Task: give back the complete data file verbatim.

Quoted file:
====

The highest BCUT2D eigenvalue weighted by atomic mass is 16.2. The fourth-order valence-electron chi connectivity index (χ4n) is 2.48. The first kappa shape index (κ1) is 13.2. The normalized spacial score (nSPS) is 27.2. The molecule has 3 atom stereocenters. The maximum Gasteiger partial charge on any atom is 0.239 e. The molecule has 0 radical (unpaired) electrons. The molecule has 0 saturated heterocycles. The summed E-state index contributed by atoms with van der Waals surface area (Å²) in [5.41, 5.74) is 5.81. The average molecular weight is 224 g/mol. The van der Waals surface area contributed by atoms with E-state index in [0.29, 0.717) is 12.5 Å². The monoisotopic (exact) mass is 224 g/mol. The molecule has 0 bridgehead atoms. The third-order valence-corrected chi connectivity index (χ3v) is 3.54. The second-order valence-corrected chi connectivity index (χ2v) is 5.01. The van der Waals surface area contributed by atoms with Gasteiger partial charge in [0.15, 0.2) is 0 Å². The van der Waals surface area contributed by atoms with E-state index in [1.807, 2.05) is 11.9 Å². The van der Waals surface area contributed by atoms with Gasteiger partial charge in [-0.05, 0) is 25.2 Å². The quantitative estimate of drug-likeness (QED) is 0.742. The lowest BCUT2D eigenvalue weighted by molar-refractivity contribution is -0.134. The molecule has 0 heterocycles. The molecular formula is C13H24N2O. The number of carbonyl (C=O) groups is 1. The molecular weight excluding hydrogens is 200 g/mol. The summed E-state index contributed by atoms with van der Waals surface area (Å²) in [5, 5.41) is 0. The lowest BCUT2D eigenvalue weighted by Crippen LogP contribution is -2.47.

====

The highest BCUT2D eigenvalue weighted by atomic mass is 16.2. The fourth-order valence-electron chi connectivity index (χ4n) is 2.48. The first kappa shape index (κ1) is 13.2. The normalized spacial score (nSPS) is 27.2. The molecule has 3 atom stereocenters. The maximum Gasteiger partial charge on any atom is 0.239 e. The molecule has 0 radical (unpaired) electrons. The molecule has 0 saturated heterocycles. The summed E-state index contributed by atoms with van der Waals surface area (Å²) in [5.41, 5.74) is 5.81. The average molecular weight is 224 g/mol. The van der Waals surface area contributed by atoms with E-state index in [0.29, 0.717) is 12.5 Å². The monoisotopic (exact) mass is 224 g/mol. The molecule has 0 bridgehead atoms. The third-order valence-corrected chi connectivity index (χ3v) is 3.54. The second-order valence-corrected chi connectivity index (χ2v) is 5.01. The van der Waals surface area contributed by atoms with Gasteiger partial charge in [0.15, 0.2) is 0 Å². The van der Waals surface area contributed by atoms with E-state index in [1.807, 2.05) is 11.9 Å². The van der Waals surface area contributed by atoms with Gasteiger partial charge in [-0.05, 0) is 25.2 Å². The quantitative estimate of drug-likeness (QED) is 0.742. The lowest BCUT2D eigenvalue weighted by molar-refractivity contribution is -0.134. The molecule has 0 heterocycles. The molecular formula is C13H24N2O. The number of carbonyl (C=O) groups is 1. The molecular weight excluding hydrogens is 200 g/mol. The summed E-state index contributed by atoms with van der Waals surface area (Å²) in [5, 5.41) is 0. The lowest BCUT2D eigenvalue weighted by Crippen LogP contribution is -2.47.